Japan Declares Fukushima Stable

The Japanese Prime Minister brings a measure of closure to the accidents at the crippled nuclear power plant.

Bob Grant
Bob Grant

Bob Grant is Editor in Chief of The Scientist, where he started in 2007 as a Staff Writer.

View full profile.


Learn about our editorial policies.

Dec 19, 2011

A photo of the Fukushima plant taken in 1999WIKIMEDIA COMMONS, KAWAMOTO TAKUO

Nuclear reactors at the Fukushima Daiichi nuclear power plant, which was badly damaged by the massive earthquake and tsunami that hit Japan in March, have finally been stabilized, according to the country's Prime Minister, Yoshihiko Noda.

The announcement followed the "cold shutdown" of the breached reactors, which were cooled using seawater. "The nuclear reactors have reached a state of cold shutdown, and therefore we can now confirm that we have come to the end of the accident phase of the actual reactors," Noda told a news conference on Friday, according to BBC News. "We are now moving from trying to stabilize the nuclear reactors to decommissioning them."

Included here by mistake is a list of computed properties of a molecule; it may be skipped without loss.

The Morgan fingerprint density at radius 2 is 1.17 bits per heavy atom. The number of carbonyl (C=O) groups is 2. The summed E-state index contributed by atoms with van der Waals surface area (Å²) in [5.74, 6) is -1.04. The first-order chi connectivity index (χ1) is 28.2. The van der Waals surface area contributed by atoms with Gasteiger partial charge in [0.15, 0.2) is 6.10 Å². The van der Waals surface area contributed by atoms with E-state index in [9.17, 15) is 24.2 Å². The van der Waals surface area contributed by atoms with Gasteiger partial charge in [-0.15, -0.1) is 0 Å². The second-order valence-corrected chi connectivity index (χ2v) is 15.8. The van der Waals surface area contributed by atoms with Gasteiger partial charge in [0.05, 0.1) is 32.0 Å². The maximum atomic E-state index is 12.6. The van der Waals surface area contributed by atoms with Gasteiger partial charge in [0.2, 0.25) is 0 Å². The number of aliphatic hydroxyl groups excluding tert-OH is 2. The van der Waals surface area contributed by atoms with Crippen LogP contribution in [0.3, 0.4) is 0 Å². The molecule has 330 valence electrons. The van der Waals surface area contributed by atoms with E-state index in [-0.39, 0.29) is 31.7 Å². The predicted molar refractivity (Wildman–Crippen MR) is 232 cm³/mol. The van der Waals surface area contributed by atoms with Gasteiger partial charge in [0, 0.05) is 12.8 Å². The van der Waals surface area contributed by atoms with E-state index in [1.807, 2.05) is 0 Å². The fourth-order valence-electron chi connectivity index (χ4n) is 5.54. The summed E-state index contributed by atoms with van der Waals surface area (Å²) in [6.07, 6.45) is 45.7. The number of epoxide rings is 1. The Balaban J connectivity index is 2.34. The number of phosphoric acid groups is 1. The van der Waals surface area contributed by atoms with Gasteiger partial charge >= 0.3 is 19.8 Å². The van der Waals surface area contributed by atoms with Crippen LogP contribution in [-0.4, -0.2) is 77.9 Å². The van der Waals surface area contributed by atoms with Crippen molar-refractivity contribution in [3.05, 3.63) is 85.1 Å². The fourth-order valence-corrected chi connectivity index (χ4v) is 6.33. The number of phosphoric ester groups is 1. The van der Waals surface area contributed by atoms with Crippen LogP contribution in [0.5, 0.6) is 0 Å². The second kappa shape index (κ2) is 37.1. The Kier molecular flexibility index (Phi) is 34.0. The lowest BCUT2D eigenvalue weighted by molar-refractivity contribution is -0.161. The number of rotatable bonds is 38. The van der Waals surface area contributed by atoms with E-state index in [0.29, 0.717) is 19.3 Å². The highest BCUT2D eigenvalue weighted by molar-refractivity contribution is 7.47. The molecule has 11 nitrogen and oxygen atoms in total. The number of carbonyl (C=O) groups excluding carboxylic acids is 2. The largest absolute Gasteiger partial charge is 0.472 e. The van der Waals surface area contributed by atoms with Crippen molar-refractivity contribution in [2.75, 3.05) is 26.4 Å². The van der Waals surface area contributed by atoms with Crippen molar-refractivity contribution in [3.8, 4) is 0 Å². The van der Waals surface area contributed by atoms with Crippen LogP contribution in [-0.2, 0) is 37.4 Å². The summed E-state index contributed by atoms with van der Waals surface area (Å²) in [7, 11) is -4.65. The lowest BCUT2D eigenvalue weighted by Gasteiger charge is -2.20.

Noda went on to promise that the Japanese government would move into this next phase safely while focusing on cleaning up leaked radioisotopes around the plant. Earlier last week,...

Interested in reading more?

Become a Member of

Receive full access to more than 35 years of archives, as well as TS Digest, digital editions of The Scientist, feature stories, and much more!
Already a member?